Fratelli Tutti:  Two unexpected takeaways for Catholic Ecologists

The Holy Father’s sweeping encyclical on human relationships is arguably Pope Francis’s most personal treatise to date.

The apologies of the Church Fathers were written to explain Christianity to a hostile world. As I read Fratelli Tutti—released on the Feast of St. Francis—the style and intent of those ancient documents came to mind over and over. I couldn’t shake the sense that Pope Francis is offering his latest encyclical as an explanation and defense of his methods and goals, doing so for both outsiders but perhaps more so for those of us in his flock, especially his most vocal critics.

That said, there are two key takeaways for Catholic ecologists that go beyond Fratelli Tutti's intimate connection with the eco-encyclical Laudato Si’.

The first is its catechetical foundation.

In his letter to all humanity (which is the Italian inference of the word Fratelli), Pope Francis presents the scriptural basis for Christianity’s radical understanding of love of neighbor. It's as if he's building a case—or, perhaps, a defense—rather than simply instructing the faithful and those of other faith traditions.

Masterfully and lovingly taught, Pope Francis goes about this instruction not with mere snippets of scripture or by relegating scriptural passages to the endnotes. Rather, he places lengthy citations directly into the text, especially Luke’s parable of the Good Samaritan, which becomes a hermeneutical key for the rest of the document.

If we truly want to reach out to and work with our Christian brothers and sisters who do not share our concerns for environmental protection, we would do well to follow Francis’s lead.

It’s as if the Holy Father feels the need to explain his papacy by reminding us all, his critics especially, of the scriptural basis of all he and the Church hold dear. It's as if he's saying: "Look, here, in the Gospels. See? Christ said this. I'm not making this up."

It's all quite extraordinary and there is indeed something to be learned, which we'll get to after considering a second, related takeaway: his desire that he be understood. Well, perhaps a better way to say this is that he desires his flock to appreciate his pastoral style and focus—and why they are what they are.

“Issues of human fraternity and social friendship have always been a concern of mine,” he writes in Fratelli Tutti’s opening. “In recent years, I have spoken of them repeatedly and in different settings. In this Encyclical, I have sought to bring together many of those statements and to situate them in a broader context of reflection.” (FT 5)

If one of the criticisms against Francis’s papacy is his often off-the-cuff comments and his seemingly erratic focus, Fratelli Tutti reads as if he wishes to answer his critics—to answer them and comfort them all while remaining steadfast with his bold and consistent statements on what it means to love neighbor. (This, by the way, is very much consistent with Francis's immediate predecessor, who wrote back in the 1950s that a Church that seeks peace in the future is "obliged to love in the present.")

In all, Fratelli Tutti is one of the most personal papal teaching documents of the modern era.

Yes, the encyclical speaks of issues important to those of us seeking to protect the planet, its ecologies, and its peoples. And it offers prudential answers to those concerns, which a reader may or may not agree with,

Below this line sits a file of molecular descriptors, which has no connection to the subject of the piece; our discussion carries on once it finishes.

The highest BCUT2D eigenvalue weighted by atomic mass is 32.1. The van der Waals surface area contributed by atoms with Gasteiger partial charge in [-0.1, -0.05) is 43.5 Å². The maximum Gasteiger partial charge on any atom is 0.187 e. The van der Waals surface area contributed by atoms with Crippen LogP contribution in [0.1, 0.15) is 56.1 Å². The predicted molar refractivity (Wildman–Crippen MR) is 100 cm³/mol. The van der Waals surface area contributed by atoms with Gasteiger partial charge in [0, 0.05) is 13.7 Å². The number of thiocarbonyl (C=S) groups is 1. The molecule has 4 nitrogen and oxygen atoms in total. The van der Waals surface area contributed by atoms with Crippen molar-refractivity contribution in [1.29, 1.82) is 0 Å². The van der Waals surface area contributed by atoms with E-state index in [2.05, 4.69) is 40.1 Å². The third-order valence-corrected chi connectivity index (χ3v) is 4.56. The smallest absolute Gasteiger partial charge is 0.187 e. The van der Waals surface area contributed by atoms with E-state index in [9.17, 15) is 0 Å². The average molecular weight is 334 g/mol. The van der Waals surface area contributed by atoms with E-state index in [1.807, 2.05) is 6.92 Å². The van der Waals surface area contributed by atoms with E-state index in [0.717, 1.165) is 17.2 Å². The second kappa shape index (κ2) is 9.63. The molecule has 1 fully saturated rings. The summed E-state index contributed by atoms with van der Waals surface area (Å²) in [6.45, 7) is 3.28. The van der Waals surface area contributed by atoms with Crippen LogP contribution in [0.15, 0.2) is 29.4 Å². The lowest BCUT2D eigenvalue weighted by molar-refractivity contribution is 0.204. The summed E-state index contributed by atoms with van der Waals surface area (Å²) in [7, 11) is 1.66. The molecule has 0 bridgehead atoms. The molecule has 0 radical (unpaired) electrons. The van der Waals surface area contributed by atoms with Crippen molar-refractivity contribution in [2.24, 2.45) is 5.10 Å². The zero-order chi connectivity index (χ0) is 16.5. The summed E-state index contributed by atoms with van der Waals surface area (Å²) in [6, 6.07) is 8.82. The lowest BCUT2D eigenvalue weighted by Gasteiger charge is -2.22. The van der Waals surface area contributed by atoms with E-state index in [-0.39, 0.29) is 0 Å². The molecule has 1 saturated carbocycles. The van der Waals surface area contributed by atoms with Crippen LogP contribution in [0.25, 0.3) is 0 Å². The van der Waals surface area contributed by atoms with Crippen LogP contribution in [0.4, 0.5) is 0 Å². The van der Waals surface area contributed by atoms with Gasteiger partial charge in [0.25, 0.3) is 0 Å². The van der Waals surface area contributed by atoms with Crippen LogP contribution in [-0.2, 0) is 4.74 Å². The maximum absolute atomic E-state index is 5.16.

But I would suggest that it is Francis’s catechetical approach and his yearning for understanding that can help Catholic eco-advocates do our jobs better.

What do I mean by that?

If we truly want to reach out to and work with our Christian brothers and sisters who do not share our concerns for environmental protection, we would do well to follow Francis’s lead. We must connect the revealed truths of scripture with our concerns and our prudential proposals for a cleaner planet—and we must do so in ways that seek a true relationship with those with whom we disagree.

“In the world of that time,” Pope Francis writes of his namesake, “bristling with watchtowers and defensive walls, cities were a theatre of brutal wars between powerful families, even as poverty was spreading through the countryside. Yet there Francis was able to welcome true peace into his heart and free himself of the desire to wield power over others. He became one of the poor and sought to live in harmony with all. Francis has inspired these pages.” (FT 4)

And may Francis—the saint and the pontiff—inspire us in our work to care for our common home by first loving God and neighbor, and doing so in the truest, most radical Christian sense possible. Even if that means loving and dialoguing with polluters, politicians, and all those who scoff at our eco-concerns—perhaps even allowing that dialogue to help us overcome the animosity and the distrust that serve no one but our ancient enemy.

And so, let us pray the words offered by the Holy Father:

Grant that we Christians may live the Gospel,
discovering Christ in each human being,
recognizing him crucified
in the sufferings of the abandoned
and forgotten of our world,
and risen in each brother or sister
who makes a new start.

Saint Francis of Assisi, pray for us!

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About the Blog

Catholic Ecology posts my regular column in the Rhode Island Catholic, as well as scientific and theological commentary about the latest eco-news, both within and outside of the Catholic Church. What is contained herein is but one person's attempt to teach and defend the Church's teachings - ecological and otherwise. As such, I offer all contents of this blog for approval of the bishops of the Church. It is my hope that nothing herein will lead anyone astray from truth.